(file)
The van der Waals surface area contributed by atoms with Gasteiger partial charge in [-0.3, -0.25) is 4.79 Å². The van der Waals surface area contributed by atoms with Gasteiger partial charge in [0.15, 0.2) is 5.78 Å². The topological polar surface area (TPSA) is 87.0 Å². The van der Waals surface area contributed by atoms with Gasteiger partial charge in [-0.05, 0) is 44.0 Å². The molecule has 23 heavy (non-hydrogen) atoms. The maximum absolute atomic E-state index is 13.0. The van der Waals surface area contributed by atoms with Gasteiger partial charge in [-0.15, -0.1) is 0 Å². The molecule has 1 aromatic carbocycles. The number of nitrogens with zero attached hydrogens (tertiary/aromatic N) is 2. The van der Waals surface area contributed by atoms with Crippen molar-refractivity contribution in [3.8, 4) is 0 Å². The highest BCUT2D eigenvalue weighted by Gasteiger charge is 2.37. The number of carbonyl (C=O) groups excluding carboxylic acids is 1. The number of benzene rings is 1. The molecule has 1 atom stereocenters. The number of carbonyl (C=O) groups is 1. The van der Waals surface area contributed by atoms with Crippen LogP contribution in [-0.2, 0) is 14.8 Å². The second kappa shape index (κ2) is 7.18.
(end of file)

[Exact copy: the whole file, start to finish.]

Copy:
The van der Waals surface area contributed by atoms with Gasteiger partial charge in [-0.3, -0.25) is 4.79 Å². The van der Waals surface area contributed by atoms with Gasteiger partial charge in [0.15, 0.2) is 5.78 Å². The topological polar surface area (TPSA) is 87.0 Å². The van der Waals surface area contributed by atoms with Gasteiger partial charge in [-0.05, 0) is 44.0 Å². The molecule has 23 heavy (non-hydrogen) atoms. The maximum absolute atomic E-state index is 13.0. The van der Waals surface area contributed by atoms with Gasteiger partial charge in [-0.15, -0.1) is 0 Å². The molecule has 1 aromatic carbocycles. The number of nitrogens with zero attached hydrogens (tertiary/aromatic N) is 2. The van der Waals surface area contributed by atoms with Crippen molar-refractivity contribution in [3.8, 4) is 0 Å². The highest BCUT2D eigenvalue weighted by Gasteiger charge is 2.37. The number of carbonyl (C=O) groups excluding carboxylic acids is 1. The number of benzene rings is 1. The molecule has 1 atom stereocenters. The number of carbonyl (C=O) groups is 1. The van der Waals surface area contributed by atoms with Crippen LogP contribution in [-0.2, 0) is 14.8 Å². The second kappa shape index (κ2) is 7.18.